Cal State undermines alumni's savvy business sense
Recent Cal State graduate, Ryan Stevens, recently got into trouble with the Cal State University system for creating NoteUtopia.com, a site selling students' notes, homework, guides and other material related to classes. The site came under fire because California's education code states that students cannot sell or share class notes for money.
I don't really see the big deal here. Students share notes all the time and this practice is, in fact, often encouraged by instructors.
However, like a warlord posting the heads of his victims around his territory to dissuade enemies, the Cal State system is trying to make an example of Ryan Stevens.
Sites like NoteUtopia.com have existed almost as long as the Internet itself. Should NoteUtopia fall, another will surely and swiftly replace it.
Stevens was smart to find a market that needed to be satisfied and Cal State is wrong in trying to undermine his business. If a student summarizes an instructor's lecture in his or her notes, then those notes have become the students' property. If that student then wants to post those notes, it should be well within their rights to do so.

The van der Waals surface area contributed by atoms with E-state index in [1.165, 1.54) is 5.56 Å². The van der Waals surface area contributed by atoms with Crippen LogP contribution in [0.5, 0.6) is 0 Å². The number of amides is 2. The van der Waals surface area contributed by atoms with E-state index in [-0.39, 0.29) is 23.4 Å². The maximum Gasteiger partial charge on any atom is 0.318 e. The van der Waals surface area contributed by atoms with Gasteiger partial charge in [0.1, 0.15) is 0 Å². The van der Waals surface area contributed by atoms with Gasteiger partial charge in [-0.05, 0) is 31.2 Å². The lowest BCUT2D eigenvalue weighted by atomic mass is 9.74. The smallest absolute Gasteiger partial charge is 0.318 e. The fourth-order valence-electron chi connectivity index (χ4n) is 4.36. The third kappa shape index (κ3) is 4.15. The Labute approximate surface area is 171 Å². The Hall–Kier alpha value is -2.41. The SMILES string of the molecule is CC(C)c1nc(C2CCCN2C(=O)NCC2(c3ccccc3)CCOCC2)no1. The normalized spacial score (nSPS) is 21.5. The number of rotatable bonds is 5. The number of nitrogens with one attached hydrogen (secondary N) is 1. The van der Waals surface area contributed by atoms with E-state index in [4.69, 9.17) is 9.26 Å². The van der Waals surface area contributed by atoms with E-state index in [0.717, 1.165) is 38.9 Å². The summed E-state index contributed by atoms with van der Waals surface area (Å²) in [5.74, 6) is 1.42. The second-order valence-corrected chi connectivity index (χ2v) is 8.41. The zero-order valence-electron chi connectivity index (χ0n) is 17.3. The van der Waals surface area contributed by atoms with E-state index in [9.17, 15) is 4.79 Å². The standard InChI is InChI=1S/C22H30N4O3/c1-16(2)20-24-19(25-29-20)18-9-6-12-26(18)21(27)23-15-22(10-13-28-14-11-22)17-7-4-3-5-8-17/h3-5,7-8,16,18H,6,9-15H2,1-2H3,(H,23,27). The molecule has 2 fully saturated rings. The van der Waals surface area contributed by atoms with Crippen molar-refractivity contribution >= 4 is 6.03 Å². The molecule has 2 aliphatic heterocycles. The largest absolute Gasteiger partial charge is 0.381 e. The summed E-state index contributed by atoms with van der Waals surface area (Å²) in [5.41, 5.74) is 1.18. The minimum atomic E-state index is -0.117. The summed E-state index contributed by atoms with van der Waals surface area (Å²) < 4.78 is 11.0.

The Cal State System is looking at the site from the wrong angle, seeing the site as a way for students to cheat, when really the site is a way for students to help each other to succeed. Notes are already shared in class and study sessions already involve students using their notes to help one another. NoteUtopia simply streamlines this process.
NoteUtopia should be prohibited from posting class materials that were written by the teacher, but anything that was written by a student should be fair game. Our current cultural zeitgeist is to maximize money and fame, while minimizing workload and effort. People looking to pay for others' hard work will always exist, but this site doesn't seem to be intended for those people. Rather, NoteUtopia seems to be a vehicle for students to help each other succeed and a valuable tool for studying efficiently.